The way that sustainable footwear is designed and manufactured could be changed thanks to a new partnership between Manchester Metropolitan University and footwear manufacturer Vivobarefoot.
The project, which is the first of its kind in the UK, will see Vivobarefoot (Vivo) working with University experts to transform every aspect of the company’s supply chain including exploring the possibility of using 3D printing in the manufacturing of its footwear.
Vivo is a UK company that manufacturers ‘barefoot’ trainers and shoes, which are popular among people that prefer to run or walk in a barefoot style but with the added protection of a shoe.
As well as revolutionising the way Vivo operates, the project aims to set an example to the wider footwear sector in the way shoes can be manufactured using UK-based, sustainable practices.
The partnership aims to set a new benchmark in sustainability within an industry that currently relies on complex supply chains, which include global networks of materials, components, prototypes and finished products.
Asher Clark, Design Director at Vivo, said: “Supply chains for the UK footwear industry currently bring a level of risk through the use of numerous global suppliers, complicated contractual agreements, shipping, logistics and volatile costs.
“We believe the future of footwear is data-driven and based on innovative digital technologies to develop customised, health-beneficial footwear.
“Our partnership with Manchester Met will be the first of its kind in the UK, demonstrating how to realise a fully connected digital, 3D printed supply chain in the footwear sector. We are looking forward to working with the University to develop a unique, healthy digital customer journey to personalised barefoot shoes.”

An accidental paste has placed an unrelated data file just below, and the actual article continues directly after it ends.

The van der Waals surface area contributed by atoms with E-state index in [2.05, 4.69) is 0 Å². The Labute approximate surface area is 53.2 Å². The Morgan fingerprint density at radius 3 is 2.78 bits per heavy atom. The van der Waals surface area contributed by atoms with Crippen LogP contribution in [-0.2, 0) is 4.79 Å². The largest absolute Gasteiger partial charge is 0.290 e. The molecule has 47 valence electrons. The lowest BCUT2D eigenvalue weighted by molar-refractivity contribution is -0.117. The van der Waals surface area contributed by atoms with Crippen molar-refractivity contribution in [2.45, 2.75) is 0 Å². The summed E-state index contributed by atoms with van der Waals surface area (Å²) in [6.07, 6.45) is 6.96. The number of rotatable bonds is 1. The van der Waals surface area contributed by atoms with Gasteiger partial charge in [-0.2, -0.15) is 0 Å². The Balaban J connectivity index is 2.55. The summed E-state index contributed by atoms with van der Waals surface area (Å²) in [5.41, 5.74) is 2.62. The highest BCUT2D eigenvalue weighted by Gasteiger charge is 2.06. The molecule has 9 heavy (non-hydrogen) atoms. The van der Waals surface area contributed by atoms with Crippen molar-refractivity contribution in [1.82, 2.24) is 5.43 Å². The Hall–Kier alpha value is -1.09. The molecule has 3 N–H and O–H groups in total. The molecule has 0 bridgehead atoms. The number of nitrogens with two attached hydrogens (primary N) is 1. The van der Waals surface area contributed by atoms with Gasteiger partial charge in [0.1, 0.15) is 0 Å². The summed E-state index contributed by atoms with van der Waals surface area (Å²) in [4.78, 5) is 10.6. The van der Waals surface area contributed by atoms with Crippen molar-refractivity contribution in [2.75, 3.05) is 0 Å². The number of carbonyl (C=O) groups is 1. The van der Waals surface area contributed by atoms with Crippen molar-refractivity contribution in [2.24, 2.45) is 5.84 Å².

Vivo’s management team will work with experts in Manchester Metropolitan’s Business School to implement best practices in digital supply chain management, mass customisation and efficient business processes, which will involve bringing some overseas production back to the UK.
Experts at Manchester Metropolitan’s 3D printing hub PrintCity and the Manchester Fashion Institute will also work with Vivo to develop the company’s 3D printing hubs and designs, which will help them to balance out production between Asia, Africa and Europe.
As one of the UK’s largest 3D printing facilities, with more than 70 3D printers on-site, the technological experience and knowledge at PrintCity will play a central role in helping Vivo to realise its ambitions.
Dr Iain Reid, Reader in Operations Management at Manchester Metropolitan University, said: “As well as addressing the development of digital shoe design and manufacturing through our 3D printing capabilities, our partnership with Vivo will transform the way the company’s supply chain and sustainable design teams operate.
“Vivo’s status as a Certified B Corp organisation, which meets the highest standards of social and environmental performance, fits perfectly with Manchester Metropolitan’s sustainability credentials.
“This new project brings together the University’s experience and expertise in a range of business areas that will not only benefit Vivo, but the wider UK footwear sector.”
Vivo’s drive to a localised, sustainable and innovative manufacturing model will be realised through a Knowledge Transfer Partnership (KTP) with Manchester Metropolitan.
KTP’s are a government-funded initiative that allow businesses to improve their competitiveness, productivity and performance by joining forces with a university to address a specific challenge.
Vivo and Manchester Metropolitan’s partnership will run until 2023 with an academic from the University working within the company for the duration of the project.